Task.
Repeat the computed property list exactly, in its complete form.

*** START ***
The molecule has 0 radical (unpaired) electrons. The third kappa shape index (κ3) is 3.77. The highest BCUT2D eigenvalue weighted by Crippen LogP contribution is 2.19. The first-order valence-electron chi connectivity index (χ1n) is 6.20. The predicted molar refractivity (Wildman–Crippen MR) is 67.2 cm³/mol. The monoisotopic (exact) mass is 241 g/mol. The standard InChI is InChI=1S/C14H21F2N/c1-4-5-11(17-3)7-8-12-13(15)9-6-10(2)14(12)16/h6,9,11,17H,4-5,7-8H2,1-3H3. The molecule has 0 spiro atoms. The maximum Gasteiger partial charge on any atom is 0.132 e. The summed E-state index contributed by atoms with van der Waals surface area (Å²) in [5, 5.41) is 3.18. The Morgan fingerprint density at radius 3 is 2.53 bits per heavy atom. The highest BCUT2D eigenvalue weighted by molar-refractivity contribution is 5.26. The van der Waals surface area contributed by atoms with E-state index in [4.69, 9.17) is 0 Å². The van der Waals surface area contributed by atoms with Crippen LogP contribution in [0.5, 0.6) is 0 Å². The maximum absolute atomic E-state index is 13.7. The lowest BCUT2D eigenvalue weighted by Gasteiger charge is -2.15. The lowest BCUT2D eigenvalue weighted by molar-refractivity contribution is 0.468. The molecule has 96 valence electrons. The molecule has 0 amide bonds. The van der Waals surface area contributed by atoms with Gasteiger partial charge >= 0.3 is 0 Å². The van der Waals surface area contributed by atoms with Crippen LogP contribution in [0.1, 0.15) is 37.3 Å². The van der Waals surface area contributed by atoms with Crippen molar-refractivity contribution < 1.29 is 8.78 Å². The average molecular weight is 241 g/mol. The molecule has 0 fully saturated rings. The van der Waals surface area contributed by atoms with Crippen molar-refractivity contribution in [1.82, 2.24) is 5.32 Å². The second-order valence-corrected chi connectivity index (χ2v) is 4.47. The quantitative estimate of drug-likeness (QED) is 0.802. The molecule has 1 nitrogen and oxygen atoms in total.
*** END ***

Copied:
The molecule has 0 radical (unpaired) electrons. The third kappa shape index (κ3) is 3.77. The highest BCUT2D eigenvalue weighted by Crippen LogP contribution is 2.19. The first-order valence-electron chi connectivity index (χ1n) is 6.20. The predicted molar refractivity (Wildman–Crippen MR) is 67.2 cm³/mol. The monoisotopic (exact) mass is 241 g/mol. The standard InChI is InChI=1S/C14H21F2N/c1-4-5-11(17-3)7-8-12-13(15)9-6-10(2)14(12)16/h6,9,11,17H,4-5,7-8H2,1-3H3. The molecule has 0 spiro atoms. The maximum Gasteiger partial charge on any atom is 0.132 e. The summed E-state index contributed by atoms with van der Waals surface area (Å²) in [5, 5.41) is 3.18. The Morgan fingerprint density at radius 3 is 2.53 bits per heavy atom. The highest BCUT2D eigenvalue weighted by molar-refractivity contribution is 5.26. The van der Waals surface area contributed by atoms with E-state index in [4.69, 9.17) is 0 Å². The van der Waals surface area contributed by atoms with Crippen LogP contribution in [0.5, 0.6) is 0 Å². The maximum absolute atomic E-state index is 13.7. The lowest BCUT2D eigenvalue weighted by Gasteiger charge is -2.15. The lowest BCUT2D eigenvalue weighted by molar-refractivity contribution is 0.468. The molecule has 96 valence electrons. The molecule has 0 amide bonds. The van der Waals surface area contributed by atoms with Gasteiger partial charge >= 0.3 is 0 Å². The van der Waals surface area contributed by atoms with Crippen LogP contribution in [0.1, 0.15) is 37.3 Å². The van der Waals surface area contributed by atoms with Crippen molar-refractivity contribution < 1.29 is 8.78 Å². The average molecular weight is 241 g/mol. The molecule has 0 fully saturated rings. The van der Waals surface area contributed by atoms with Crippen molar-refractivity contribution in [1.82, 2.24) is 5.32 Å². The second-order valence-corrected chi connectivity index (χ2v) is 4.47. The quantitative estimate of drug-likeness (QED) is 0.802. The molecule has 1 nitrogen and oxygen atoms in total.